By Wolfram Lacher & Peter Cole
This paper examines the rise and fall of hybrid security sector institutions in Libya, and the political interests at stake in security sector reform.
Operation Dignity: rifts emerge into the open
With the launch of ‘Operation Dignity’ in May 2014, the struggles outlined above irrevocably cleaved the armed forces in two, and a rebel army leadership emerged. The operation was led by renegade officers commanded by Maj.-Gen. Khalifa Haftar against Islamist-leaning battalions and Ansar al-Sharia in Benghazi, whom they collectively labelled ‘terrorists’.
The rebel army leadership used its fighter jets and helicopters to conduct air strikes on enemy positions. Shortly after the operation’s start in Benghazi, three groups affiliated with Zintan—the Qa’qa’, Sawa’iq, and Muhammad al-Madani battalions—attacked the seat of the GNC in Tripoli, just as the body was set to vote on a new government under Ahmad Maitiq.
Haftar’s operation quickly caused a large number of senior military officers and army units across the country to declare their support for Dignity.
For many, it represented a forceful attempt to re-assert the army’s role, in open defiance of a chief of general staff who was seen as powerless. By extension, this implied disloyalty to the army leadership in Tripoli, although such disloyalty was rarely made explicit.
Very few units unequivocally expressed their allegiance to the ‘supreme council of the armed forces’ in whose name Haftar on 21 May announced his plan to hand over power to an emergency government, without defining who sat on this councilز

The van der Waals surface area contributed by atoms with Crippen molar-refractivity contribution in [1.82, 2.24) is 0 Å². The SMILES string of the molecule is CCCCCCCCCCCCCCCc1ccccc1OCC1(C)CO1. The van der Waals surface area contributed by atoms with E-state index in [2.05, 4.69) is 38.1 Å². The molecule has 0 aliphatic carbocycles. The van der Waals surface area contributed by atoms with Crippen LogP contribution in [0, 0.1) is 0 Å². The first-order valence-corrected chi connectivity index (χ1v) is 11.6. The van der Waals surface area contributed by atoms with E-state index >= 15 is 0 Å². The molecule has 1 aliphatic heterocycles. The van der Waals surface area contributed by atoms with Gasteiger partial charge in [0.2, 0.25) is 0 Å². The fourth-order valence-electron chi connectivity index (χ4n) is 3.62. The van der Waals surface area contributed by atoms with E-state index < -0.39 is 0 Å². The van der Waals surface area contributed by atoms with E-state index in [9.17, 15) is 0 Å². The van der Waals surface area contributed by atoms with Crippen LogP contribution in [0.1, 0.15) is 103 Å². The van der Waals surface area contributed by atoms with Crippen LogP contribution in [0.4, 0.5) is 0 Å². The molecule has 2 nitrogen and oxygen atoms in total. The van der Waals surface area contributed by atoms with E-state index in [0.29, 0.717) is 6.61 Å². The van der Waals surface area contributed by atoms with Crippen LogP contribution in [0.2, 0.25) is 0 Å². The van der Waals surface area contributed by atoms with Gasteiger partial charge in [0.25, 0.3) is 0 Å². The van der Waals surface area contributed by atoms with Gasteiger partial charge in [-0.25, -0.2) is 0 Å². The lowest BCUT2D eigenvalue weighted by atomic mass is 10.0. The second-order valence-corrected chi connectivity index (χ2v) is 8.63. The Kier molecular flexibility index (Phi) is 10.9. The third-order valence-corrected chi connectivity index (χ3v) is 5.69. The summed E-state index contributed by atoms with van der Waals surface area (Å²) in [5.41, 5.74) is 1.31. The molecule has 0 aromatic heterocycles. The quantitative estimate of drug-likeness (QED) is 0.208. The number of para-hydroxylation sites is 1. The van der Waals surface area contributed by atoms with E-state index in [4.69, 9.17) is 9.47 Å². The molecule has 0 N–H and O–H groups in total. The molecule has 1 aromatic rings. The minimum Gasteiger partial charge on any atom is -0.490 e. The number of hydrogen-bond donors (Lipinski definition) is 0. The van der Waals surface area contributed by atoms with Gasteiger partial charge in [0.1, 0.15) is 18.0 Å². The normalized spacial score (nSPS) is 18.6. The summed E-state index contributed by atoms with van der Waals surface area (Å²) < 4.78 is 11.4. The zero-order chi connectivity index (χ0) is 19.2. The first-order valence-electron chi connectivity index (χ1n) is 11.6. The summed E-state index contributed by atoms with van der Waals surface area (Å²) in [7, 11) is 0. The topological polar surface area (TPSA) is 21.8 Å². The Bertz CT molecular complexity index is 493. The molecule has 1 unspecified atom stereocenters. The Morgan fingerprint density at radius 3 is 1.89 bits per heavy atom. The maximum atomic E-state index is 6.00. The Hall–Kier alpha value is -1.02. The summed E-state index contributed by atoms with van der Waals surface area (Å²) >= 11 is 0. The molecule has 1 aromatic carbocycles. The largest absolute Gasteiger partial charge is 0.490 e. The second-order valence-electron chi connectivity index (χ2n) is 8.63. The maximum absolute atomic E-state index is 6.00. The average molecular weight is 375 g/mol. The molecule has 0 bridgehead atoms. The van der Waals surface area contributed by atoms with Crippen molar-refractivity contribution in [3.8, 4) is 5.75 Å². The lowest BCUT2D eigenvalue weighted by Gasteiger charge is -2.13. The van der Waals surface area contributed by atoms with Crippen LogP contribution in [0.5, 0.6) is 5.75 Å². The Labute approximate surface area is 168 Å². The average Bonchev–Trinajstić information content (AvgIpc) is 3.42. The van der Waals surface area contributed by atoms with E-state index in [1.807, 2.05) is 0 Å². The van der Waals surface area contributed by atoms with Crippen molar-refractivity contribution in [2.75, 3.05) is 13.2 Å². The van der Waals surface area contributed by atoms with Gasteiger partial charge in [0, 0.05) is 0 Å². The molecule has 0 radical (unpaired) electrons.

Moreover, many declarations were fake: the acting interior minister, for example, had to deny a statement of support issued in his name. Others did not reflect the official position of a unit: officers in charge of units based in Tobruk, for example, strongly contested the declarations of support made by some of their members.
A brief analysis of the different groups involved in this campaign shows that it was hardly an operation led by the ‘Libyan National Army’, as Haftar and others described it.
Haftar’s inner circle revealed two key interest groups: Haftar himself as well as his deputy head of operations, the former chief of staff of the air force, Saqr al-Jarushi, were former officers excluded from official positions.
Another key player, Col. Hamid al-Hasi, represented the constituency of officers from eastern tribes who had thrown their weight behind the federalist movement. Together, they mobilized the support of soldiers furious about their constant exposure to attacks in Benghazi, as well as irregulars from eastern tribes.
The interests of Zintani battalion leaders, however, were quite separate from those of the eastern groups: they focused on the power struggle in Tripoli. This rapidly caused their paths to diverge and the offensive in Tripoli to peter out. Disagreements between Zintani leaders and the group surrounding Haftar were partly related to the question of leadership.
Even before Haftar’s 21 May announcement, Col. Mukhtar Firnana appeared on television declaring the GNC dissolved, in the name of the ‘leaders of the Libyan army’. His speech had not been coordinated with that of Haftar, prompting the latter to speak in the name of an undefined ‘supreme council’, a term his spokesperson used interchangeably with ‘the general leadership of the Libyan army’.
Several days later, Sawa’iq commander Jamal Habil from Zintan issued threats against the GNC in the name of an ‘Operations Room of the Libyan Army’. Habil, who read the statement dressed in military uniform, had also issued the Qa’qa’s and Sawa’iq’s February ultimatum to the GNC, but in civilian clothes and wearing a bandana.
Shortly afterwards, Zintani battalions suspended their action in the context of the campaign, at least partly as a result of such rivalries with Haftar’s group. Despite Operation Dignity, relations between army units and the Office of the Chief of General Staff remained ambiguous. Units across the country continued to receive salaries, regardless of whether they had declared support for Haftar.